KARACHI – The only life Huma Ashraf has known outside her home is of a health worker. That’s what made her step out on September 11, 2023, when she was verifiying microplans in a slum behind a railway track.

Hours later, in a moment that would redefine her life, she was rushing to Karachi’s Jinnah Hospital in an ambulance all by herself, following a train accident.

“It all happened so fast. I had to verify the homes behind the tracks and the only way to get there is crossing the railway track,” she says, recalling that day of the accident with exceptional calm.  “The train seemed far away, and I thought I could cross over, but there was a gush of wind and my dupatta was caught in the train.”

In a mere matter of minutes, her life changed as she lost both feet.

The people who witnessed the accident called for an ambulance. With startling presence of mind, she collected the feet in the hope of a surgical reattachment and specified which hospital she wanted to go to.

Hina, her younger sister, is amazed by Huma’s courage that day. Showing the text message she received, she shares how Huma wrote to her with striking clarity. “Pair kat gaye hain, hospital ja rahi hun. Ammi abbu ko mat batana” (Have lost my feet, going to the hospital, don’t tell mom and dad.)

By the time Huma was taken into surgery, nearly five hours later, the damage was irreversible.

Hina worked up the courage to tell their parents about the accident after the surgery. Her mother initially thought Huma’s toes were affected. “I couldn’t fathom the extent of it,” says her mother Rukhsana.

A Legacy of Healing

Since Huma was 14, she has known what an aspirin could do, the contraceptives women would seek and that two drops of the oral polio vaccine could protect a child from lifelong, paralytic polio. These were her mother’s teachings. As she grew older, she also learnt how to administer injections. Rukhsana would ask Huma to try injections on her, consistently training her on how to provide basic health services to the community.

Rukhsana, a lady health worker, started working in 1995. As the eldest child, Huma would go along, and the mother-daughter duo would navigate the streets of Karachi, bringing essential healthcare within reach to women and children, and making friends along the way.

All of Rukhsana’s five children have worked for the Polio Eradication Initiative at some point, but it was Huma who stayed on as a frontline health worker, working in the Polio Programme as a team member and eventually rising in the ranks to become an area in-charge.

As vaccinators, there was a time when Huma and Rukhsana were one team, a team that they were very proud of. “When important people came in big cars, we were the team that would be introduced to them because everyone knew we did our job well,” Rukhsana says. “Everyone who saw Huma was amazed at how much she could walk in a day and now…I would have never imagined that one day Huma won’t be able to walk.”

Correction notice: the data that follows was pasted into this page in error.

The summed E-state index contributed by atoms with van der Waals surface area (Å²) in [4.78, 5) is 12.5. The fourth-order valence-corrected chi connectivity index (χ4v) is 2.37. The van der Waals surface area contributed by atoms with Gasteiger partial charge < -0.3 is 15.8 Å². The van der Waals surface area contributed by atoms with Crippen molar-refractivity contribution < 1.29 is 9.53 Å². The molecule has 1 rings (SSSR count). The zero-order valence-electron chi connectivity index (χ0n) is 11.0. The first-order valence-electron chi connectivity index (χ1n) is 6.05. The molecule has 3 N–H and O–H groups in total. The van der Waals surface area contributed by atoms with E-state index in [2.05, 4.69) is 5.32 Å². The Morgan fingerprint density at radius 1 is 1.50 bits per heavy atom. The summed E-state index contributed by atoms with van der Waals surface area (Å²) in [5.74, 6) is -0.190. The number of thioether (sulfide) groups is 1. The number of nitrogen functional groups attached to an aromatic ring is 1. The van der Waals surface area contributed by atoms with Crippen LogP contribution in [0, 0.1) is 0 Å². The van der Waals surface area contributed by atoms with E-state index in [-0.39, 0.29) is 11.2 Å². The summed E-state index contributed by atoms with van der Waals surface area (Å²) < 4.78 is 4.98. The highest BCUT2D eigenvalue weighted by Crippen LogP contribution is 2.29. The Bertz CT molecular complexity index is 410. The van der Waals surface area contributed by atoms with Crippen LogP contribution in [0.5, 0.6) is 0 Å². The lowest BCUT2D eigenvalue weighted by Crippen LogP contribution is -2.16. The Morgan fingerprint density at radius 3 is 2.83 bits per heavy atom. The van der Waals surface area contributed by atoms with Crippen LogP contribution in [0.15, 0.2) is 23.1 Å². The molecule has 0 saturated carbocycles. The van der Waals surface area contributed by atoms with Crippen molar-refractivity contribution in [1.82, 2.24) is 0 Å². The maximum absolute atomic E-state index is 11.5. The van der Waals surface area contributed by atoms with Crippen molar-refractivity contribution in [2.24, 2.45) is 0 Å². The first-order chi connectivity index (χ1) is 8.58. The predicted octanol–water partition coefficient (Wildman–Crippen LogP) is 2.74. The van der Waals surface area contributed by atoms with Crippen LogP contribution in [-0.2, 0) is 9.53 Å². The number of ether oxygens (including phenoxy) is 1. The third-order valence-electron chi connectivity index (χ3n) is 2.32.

“Both of us still forget what happened. Last night, someone came knocking on the door with some tea and I couldn’t find my slippers, so I asked Huma where hers were, but then I remembered that they would be somewhere on the railway tracks that day,” she adds.

Much of Huma’s nights are spent in pain, especially in the feet that are no longer there. “I think it’s the nerves, my nerves still feel the pain. I can feel my toes hurting, and then realize that they aren’t there anymore.”

Despite a life-changing loss, this is the work Huma still wants to do. “I want to return to work in polio,” she says with a belief that better days are yet to come. The accident has offererd a new level of acceptance and grace. “If God has put me through this difficult time, then I will also be given the strength to bear it.”

“My father cries a lot about this. I told him we have to accept things as they are. This has happened, Allah has put us through a difficult time. If one door closes, another one opens.”

The Bonds That Strengthen

The accident has redefined the meaning of family for Huma. The outpouring of support from colleagues and leaders in the Polio Programme has been overwhelming. For Irshad Sodhar, Coordinator for Sindh’s Emergency Operations Centre, ensuring Huma’s recovery is a mission.

“Looking after the wellbeing of frontline workers is most important. While they do this arduous job selflessly, it is the programme’s duty to support them when they face any adverse situation, especially in the course of their work,” he says.

He is a frequent visitor to the family, and Huma and Rukhsana both look forward to seeing him.

“It is my mission to ensure that Huma gets back on her feet. After the accident, I mobilized everyone we could, from the National EOC Coordinator to the Sindh Health Minister and Deputy Commissioner. We have worked to ensure the family has enough funds and the house is made disability friendly with toilets remade and all parts of it accessible for her. I am amazed by her resilience. After all this, she still wants to work to end polio,” he says, adding “Global polio eradication depends on the motivation of frontline workers. We can’t finish the job without the utmost support of frontline teams on ground.”

When Dr Shahzad Baig, the National EOC Coordinator, talks about Huma, the word that is oft repeated is of family. “Huma is one of the most remarkable people I have ever met,” he says. “We met soon after the accident and I was amazed to see how unbroken her spirit was. She only had gratitude and determination to be better. This feeling of awe stayed with me for days after I met her,” he says.

“She is the true spirit of our polio family. We will make sure she recovers completely and is able to walk on prosthetic feet. Our polio partner, Rotary, has already provided the support for the prosthesis.”